Ray Charles: Man and Music

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Riverhead, 1998 - Biography & Autobiography - 436 pages
5 Reviews
In the first-ever full-length biography of Ray Charles, Michael Lydon introduces us to this giant of American music as we've never seen him before. Beginning with his Depression-era childhood in Greenville, Florida, Lydon shows us the fight Charles has waged to fulfill his ambition to become a great musician.
Lydon traces Charles' tumultuous career on the road and in the recording studio, bringing to life the highs and lows and the many memorable characters he encountered as he toured the Jim Crow South on the "chitlin curcuit," and the rest of the country. For nearly two decades, Charles struggled with heroin abuse. He loved countless women and became a sultan in a harem of his own making. Veterans of the jazz and soul scene - Quincy Jones, David "Fathead" Newman, Leroy "Hog" Cooper - became lifelong friends and collaborators, and Charles negotiated an unheard-of arrangement with his record label, which gave him complete ownership of his master tapes and made him a millionaire.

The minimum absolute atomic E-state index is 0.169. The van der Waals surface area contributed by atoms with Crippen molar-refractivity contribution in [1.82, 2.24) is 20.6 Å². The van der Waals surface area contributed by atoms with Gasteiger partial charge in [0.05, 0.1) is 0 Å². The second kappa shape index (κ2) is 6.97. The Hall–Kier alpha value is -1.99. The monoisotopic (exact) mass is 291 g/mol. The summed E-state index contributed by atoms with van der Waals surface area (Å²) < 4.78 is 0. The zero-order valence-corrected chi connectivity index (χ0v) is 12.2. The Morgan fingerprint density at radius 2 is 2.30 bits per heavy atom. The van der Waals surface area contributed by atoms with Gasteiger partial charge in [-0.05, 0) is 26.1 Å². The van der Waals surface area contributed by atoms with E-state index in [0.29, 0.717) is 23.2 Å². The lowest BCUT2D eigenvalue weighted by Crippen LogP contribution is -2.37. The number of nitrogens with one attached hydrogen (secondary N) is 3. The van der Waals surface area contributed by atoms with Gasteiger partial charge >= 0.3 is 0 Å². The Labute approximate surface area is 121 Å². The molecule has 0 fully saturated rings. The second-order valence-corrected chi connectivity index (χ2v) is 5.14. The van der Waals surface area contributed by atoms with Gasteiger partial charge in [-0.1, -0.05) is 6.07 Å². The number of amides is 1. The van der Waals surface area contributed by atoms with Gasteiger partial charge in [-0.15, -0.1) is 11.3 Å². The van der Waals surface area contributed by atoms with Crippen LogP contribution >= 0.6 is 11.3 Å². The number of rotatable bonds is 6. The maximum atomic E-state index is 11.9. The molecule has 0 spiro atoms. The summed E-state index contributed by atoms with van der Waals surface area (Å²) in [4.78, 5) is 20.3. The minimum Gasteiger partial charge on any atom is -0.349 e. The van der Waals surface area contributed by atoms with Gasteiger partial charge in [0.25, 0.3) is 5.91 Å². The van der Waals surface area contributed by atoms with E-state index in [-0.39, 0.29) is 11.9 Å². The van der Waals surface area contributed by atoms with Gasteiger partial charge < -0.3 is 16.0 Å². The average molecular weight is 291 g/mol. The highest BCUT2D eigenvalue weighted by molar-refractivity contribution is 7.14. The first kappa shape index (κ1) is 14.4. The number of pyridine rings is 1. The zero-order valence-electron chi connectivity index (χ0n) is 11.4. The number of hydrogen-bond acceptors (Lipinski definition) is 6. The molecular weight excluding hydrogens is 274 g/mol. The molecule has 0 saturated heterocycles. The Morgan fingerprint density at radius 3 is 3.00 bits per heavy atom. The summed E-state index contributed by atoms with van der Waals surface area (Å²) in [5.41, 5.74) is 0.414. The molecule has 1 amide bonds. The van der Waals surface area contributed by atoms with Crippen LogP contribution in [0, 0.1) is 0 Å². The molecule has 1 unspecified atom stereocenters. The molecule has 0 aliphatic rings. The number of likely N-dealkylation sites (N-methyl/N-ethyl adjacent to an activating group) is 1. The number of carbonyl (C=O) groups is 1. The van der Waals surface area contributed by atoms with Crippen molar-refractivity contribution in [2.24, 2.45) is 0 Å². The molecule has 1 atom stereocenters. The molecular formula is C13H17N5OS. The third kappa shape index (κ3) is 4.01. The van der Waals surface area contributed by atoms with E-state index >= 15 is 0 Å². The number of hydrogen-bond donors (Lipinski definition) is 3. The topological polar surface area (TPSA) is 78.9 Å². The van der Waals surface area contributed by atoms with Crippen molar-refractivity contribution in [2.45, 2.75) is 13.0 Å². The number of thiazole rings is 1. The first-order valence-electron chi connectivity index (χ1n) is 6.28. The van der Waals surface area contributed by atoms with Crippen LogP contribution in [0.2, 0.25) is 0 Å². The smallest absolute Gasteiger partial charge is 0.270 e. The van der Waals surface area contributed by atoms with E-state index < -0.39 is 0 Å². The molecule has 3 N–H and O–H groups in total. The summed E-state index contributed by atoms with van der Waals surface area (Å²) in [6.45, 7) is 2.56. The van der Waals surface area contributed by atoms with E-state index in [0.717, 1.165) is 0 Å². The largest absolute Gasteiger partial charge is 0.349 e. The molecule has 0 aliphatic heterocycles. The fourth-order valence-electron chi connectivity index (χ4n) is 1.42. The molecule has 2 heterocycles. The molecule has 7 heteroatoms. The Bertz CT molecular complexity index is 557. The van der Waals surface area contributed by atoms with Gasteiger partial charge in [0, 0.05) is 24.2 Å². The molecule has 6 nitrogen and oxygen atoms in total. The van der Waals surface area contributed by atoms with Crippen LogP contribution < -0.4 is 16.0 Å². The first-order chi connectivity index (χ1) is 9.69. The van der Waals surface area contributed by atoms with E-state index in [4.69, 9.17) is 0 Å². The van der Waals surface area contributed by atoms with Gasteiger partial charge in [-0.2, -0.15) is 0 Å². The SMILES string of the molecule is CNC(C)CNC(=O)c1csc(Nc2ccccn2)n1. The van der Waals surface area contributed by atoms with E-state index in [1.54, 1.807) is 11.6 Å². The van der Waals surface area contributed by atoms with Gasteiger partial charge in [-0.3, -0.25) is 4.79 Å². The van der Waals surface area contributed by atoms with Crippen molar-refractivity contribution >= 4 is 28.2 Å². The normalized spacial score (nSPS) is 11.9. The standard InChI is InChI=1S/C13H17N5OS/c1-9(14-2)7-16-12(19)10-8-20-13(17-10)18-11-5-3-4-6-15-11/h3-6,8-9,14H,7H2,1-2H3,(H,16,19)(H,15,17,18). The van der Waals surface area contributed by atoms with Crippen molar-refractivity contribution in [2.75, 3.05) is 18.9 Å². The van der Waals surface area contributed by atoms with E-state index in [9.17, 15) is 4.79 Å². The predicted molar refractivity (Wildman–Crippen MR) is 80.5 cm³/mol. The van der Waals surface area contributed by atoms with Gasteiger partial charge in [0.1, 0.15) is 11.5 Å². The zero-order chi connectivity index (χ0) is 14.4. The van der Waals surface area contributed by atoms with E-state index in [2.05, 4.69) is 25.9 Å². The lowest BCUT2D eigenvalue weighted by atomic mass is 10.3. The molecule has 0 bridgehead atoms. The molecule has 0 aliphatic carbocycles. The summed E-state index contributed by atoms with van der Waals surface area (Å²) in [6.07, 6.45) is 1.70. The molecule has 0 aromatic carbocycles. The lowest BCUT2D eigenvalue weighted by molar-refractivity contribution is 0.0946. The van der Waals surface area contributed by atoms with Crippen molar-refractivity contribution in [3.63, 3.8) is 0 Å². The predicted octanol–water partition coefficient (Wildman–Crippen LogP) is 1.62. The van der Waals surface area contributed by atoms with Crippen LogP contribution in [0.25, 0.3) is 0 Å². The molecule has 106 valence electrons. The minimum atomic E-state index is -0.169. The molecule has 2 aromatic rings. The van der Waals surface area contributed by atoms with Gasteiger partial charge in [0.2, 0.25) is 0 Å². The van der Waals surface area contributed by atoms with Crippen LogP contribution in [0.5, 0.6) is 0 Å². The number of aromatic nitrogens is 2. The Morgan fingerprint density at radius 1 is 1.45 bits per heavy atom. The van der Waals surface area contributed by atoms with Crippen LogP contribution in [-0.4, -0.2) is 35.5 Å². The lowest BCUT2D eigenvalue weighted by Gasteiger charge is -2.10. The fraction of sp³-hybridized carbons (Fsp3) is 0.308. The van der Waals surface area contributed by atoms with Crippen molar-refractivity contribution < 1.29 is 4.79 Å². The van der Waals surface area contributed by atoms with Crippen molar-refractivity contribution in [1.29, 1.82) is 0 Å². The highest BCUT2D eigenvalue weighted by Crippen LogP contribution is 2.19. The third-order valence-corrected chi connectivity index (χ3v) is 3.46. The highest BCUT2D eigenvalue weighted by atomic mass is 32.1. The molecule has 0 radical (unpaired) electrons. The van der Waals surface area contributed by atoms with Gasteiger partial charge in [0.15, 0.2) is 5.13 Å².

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Review: Ray Charles: Man and Music

User Review  - Chavon - Goodreads

I have not finished this book, but I have given up on reading it. At least for now. It has not managed to captivate me. And that's not for lack of an interesting story of Ray Charles. The Michael ... Read full review

Review: Ray Charles: Man and Music

User Review  - Goodreads

I have not finished this book, but I have given up on reading it. At least for now. It has not managed to captivate me. And that's not for lack of an interesting story of Ray Charles. The Michael ... Read full review

Contents

APPRENTICE
29
THE ATLANTIC YEARS
86
THE ABC YEARS
179
Copyright

7 other sections not shown

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About the author (1998)

Michael Lydon is a founding editor of Rolling Stone.

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